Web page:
Across Deep South, Dixiecrats Being Ousted by `Dixie-Cans'
As GOP congressional wins rise, South could be new Republican powerbase
WHEN Southern voters head for the polls this November, a growing number of them will vote Republican. A few decades ago, this would have been an act of heresy in the Dixiecrat South, long a bastion of conservative Democrats.
From Florida to Texas, the region's cadre in the United States Congress has become increasingly Republican, and Republican pollsters and political analysts predict the time may not be far off - perhaps this election year or in 1996 - when the GOP can claim the region as its new powerbase.
``The changing composition of the region's congressional delegation is one of the most important stories in US politics,'' acknowledges Merle Black, a political science professor at Emory University in Atlanta.
A shift in the regional makeup of the GOP has been reflected in the US House of Representatives between 1968 and 1992, says Steve Lombardo, a Republican pollster with Marketing Strategies, Inc., in Washington, D.C. who tracked the numbers this summer with his partner Alex Gage.
During those years, the GOP's traditional powerbase in the Midwest eroded and the Midwest itself lost a number of congressional seats.
While the party controlled 79 of the Midwest's 125 congressional House seats in 1968, today only 44 Republicans hold the region's 105 seats. In 1968, 41 percent of the Republican caucus came from the Midwest; today only 25 percent does.
The South, meanwhile, has increased its Republican ranks from 35 members in 1968 to 56 in 1992. Mr. Lombardo and Mr. Gage divide the South into two mini-regions: the Deep South - Texas, Arkansas, Mississippi, Alabama, Georgia, Florida, North Carolina, South Carolina, Louisiana, and Virginia - and the border South, an area they define as encompassing Oklahoma, West Virginia, Tennessee, Kentucky, Maryland, and Delaware.
Although a growing population and congressional reapportionment in the South have boosted the number of the region's House seats from 132 to 148, Lombardo maintains that the gradual addition of 21 GOP-held seats - all in the 10 states of the Deep South - is a dramatic 100 percent increase for the Republicans. Today, 32 percent of all Republican House members come from the South versus 19 percent in 1968.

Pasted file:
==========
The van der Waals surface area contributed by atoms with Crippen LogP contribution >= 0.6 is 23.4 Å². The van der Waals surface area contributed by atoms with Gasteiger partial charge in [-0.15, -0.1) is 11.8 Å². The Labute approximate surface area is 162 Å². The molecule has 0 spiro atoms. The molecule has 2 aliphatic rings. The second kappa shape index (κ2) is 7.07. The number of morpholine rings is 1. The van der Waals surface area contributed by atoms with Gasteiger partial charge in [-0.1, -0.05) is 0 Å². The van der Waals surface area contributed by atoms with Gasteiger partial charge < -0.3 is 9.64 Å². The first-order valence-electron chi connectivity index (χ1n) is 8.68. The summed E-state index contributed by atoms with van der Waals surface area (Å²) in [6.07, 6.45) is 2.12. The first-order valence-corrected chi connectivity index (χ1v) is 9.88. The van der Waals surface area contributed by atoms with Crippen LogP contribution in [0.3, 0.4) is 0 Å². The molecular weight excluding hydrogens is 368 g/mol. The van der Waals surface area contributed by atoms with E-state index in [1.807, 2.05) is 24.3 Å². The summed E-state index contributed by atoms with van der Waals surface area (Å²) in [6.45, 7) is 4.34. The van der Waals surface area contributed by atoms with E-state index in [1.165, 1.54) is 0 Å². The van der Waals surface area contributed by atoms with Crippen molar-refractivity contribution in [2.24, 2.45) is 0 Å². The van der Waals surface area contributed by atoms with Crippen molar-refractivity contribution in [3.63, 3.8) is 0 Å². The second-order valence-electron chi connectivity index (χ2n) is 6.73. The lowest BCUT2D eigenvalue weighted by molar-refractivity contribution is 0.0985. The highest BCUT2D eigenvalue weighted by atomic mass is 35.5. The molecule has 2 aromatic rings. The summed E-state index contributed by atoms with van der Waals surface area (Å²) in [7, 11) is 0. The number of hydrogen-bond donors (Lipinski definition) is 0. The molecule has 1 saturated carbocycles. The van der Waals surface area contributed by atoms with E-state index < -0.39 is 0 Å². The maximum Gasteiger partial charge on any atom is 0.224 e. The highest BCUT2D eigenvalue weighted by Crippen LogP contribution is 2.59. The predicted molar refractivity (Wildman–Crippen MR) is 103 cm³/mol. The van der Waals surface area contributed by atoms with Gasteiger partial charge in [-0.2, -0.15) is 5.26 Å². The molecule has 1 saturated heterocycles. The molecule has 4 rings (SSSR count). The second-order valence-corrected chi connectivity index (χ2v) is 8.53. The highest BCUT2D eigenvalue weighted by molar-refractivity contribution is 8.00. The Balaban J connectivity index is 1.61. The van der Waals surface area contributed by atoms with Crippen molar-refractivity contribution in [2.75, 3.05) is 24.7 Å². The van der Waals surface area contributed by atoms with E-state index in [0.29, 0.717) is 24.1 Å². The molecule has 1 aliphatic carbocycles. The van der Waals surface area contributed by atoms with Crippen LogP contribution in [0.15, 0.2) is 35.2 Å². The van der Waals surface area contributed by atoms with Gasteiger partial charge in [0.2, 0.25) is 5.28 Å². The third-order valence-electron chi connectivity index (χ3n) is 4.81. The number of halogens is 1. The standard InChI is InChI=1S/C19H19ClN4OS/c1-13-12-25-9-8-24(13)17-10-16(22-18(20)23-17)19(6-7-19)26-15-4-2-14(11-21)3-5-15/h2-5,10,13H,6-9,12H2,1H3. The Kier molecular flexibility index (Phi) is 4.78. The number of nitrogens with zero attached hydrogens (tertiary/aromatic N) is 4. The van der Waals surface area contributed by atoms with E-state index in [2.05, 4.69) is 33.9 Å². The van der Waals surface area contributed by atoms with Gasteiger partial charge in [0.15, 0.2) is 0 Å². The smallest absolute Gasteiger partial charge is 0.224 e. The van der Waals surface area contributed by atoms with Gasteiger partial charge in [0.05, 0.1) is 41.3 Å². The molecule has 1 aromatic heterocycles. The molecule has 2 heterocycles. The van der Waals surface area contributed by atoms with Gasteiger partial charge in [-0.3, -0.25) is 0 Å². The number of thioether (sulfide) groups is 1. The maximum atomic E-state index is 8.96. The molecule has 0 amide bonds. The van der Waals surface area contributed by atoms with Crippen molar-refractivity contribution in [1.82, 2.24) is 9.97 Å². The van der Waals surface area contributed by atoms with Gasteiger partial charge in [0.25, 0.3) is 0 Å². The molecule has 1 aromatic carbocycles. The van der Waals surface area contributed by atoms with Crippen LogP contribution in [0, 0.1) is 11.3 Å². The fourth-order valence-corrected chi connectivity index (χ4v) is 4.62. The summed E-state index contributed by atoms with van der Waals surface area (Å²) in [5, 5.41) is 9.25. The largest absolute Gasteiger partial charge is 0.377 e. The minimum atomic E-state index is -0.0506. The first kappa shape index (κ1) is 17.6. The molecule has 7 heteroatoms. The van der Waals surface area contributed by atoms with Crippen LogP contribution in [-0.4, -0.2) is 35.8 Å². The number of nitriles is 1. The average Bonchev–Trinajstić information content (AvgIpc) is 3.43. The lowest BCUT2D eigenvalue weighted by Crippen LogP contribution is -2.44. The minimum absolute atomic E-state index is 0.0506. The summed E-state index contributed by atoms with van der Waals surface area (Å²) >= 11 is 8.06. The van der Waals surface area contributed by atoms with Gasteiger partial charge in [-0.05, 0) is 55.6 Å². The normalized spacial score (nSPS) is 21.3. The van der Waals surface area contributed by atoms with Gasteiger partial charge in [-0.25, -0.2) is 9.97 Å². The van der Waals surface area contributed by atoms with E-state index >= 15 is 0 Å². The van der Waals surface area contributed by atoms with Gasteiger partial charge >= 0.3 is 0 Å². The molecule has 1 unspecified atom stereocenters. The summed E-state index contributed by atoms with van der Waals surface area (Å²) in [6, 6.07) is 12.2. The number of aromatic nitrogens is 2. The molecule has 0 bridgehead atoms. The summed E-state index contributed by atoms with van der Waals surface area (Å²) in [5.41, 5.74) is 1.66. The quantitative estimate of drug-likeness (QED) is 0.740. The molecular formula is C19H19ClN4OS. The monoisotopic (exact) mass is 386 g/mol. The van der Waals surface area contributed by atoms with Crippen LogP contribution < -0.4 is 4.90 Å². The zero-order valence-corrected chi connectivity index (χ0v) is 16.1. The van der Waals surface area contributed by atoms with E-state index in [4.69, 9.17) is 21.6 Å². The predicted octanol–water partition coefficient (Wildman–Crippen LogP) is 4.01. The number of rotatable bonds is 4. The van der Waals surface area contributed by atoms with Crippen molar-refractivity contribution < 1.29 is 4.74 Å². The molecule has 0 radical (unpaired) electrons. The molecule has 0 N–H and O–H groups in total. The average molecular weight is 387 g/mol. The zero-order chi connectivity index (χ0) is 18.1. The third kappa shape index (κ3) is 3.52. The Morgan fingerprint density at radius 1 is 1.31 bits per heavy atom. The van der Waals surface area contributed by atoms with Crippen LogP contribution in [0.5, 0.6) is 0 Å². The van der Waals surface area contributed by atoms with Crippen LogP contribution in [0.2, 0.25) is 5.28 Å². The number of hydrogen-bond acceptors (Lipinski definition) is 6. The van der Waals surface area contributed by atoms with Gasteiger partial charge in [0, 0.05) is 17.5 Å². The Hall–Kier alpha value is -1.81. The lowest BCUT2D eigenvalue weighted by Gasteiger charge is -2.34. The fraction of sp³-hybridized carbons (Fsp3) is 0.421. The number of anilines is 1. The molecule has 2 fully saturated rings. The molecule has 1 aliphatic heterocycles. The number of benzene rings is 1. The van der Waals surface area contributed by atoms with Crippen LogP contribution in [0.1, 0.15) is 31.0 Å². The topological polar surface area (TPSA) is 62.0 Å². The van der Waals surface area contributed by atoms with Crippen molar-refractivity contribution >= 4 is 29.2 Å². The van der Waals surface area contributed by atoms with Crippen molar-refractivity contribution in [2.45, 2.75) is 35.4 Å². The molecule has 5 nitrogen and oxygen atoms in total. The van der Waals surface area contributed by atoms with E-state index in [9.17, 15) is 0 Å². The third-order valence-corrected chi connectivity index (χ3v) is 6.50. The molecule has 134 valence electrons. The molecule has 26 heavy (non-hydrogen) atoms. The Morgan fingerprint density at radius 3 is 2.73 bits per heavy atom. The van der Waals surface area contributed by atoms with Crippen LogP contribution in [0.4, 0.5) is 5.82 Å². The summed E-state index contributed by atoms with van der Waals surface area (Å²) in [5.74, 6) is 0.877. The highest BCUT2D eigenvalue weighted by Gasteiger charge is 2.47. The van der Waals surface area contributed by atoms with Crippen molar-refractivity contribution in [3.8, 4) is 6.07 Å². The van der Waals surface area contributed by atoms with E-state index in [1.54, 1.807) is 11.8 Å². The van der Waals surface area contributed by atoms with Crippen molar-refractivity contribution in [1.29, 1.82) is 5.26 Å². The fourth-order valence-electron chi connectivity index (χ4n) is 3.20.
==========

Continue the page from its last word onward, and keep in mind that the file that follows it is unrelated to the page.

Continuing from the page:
In other regions, the GOP has either lost seats (Mid-Atlantic, New England) or gained just a few seats since 1968 (the Mountain States and the West).
Republicans are still a ways from being able to claim the South as their powerbase - a region where a political party wins a large majority of the congressional contests most of the time.
``We still have a minority of seats in the South,'' Lombardo says. ``But we may get close to reaching majority in the South in '94, and if the growth that a lot of people are talking about occurs - a major GOP surge - it could mean a revolutionary change.''
Southern Republicans are giddy about their prospects in the South this year, and pundits predict they could capture anywhere from eight to 12 seats. In 1992, they gained nine seats in the South.
A big Republican win next month, combined with conservative Southern Democrats who may switch parties for plum committee assignments, could give the GOP the 40 more seats they need to control the House for the first time since 1954.
The growth of Republicans in the South is ``a very serious phenomenon for Democrats, and one which is probably going to cost us a number of seats,'' concedes Mark Mellman, a Democratic pollster and president of Mellman, Lazarus, Lake in Washington. ``A lot of the open seats this year are in the South and border states in areas that are difficult for us to capture, in a year that's difficult for us to capture.''
The South is turning out a different kind of Republican, Lombardo says. ``Whereas the Midwest would produce what we would call more progressive Republicans, the Southern Republicans are much more conservative in terms of ideology.''
In addition, the South is seeing the growing clout of what Mr. Black calls migrants - such as Republican Whip Newt Gingrich of Georgia, and Richard Armey of Texas, who will hold the No. 2 Republican leadership position next year - who were not raised in the South.
``Their style does well in Southern suburbs and represents the values of the increasing middle-class South,'' Black says. ``Their influence is just beginning.''
Blease Graham, a political science professor at the University of South Carolina in Columbia, agrees and points to a trend he sees, namely the transition of long-established Democratic districts into Republican ones.
``What that means is that instead of having a small-town social and fiscal conservative who was the Democrat, now [you have a Republican] who combines economic libert-arianism and a less tolerant social conservatism,'' he says.
But Mr. Mellman says the shift toward a more conservative Republican Party helps Democrats.
``A lot of southern Republican candidates are from the extreme right,'' he says, ``and it is the extreme right which repels many Americans and pushes them right back into the arms of the Democratic Party.''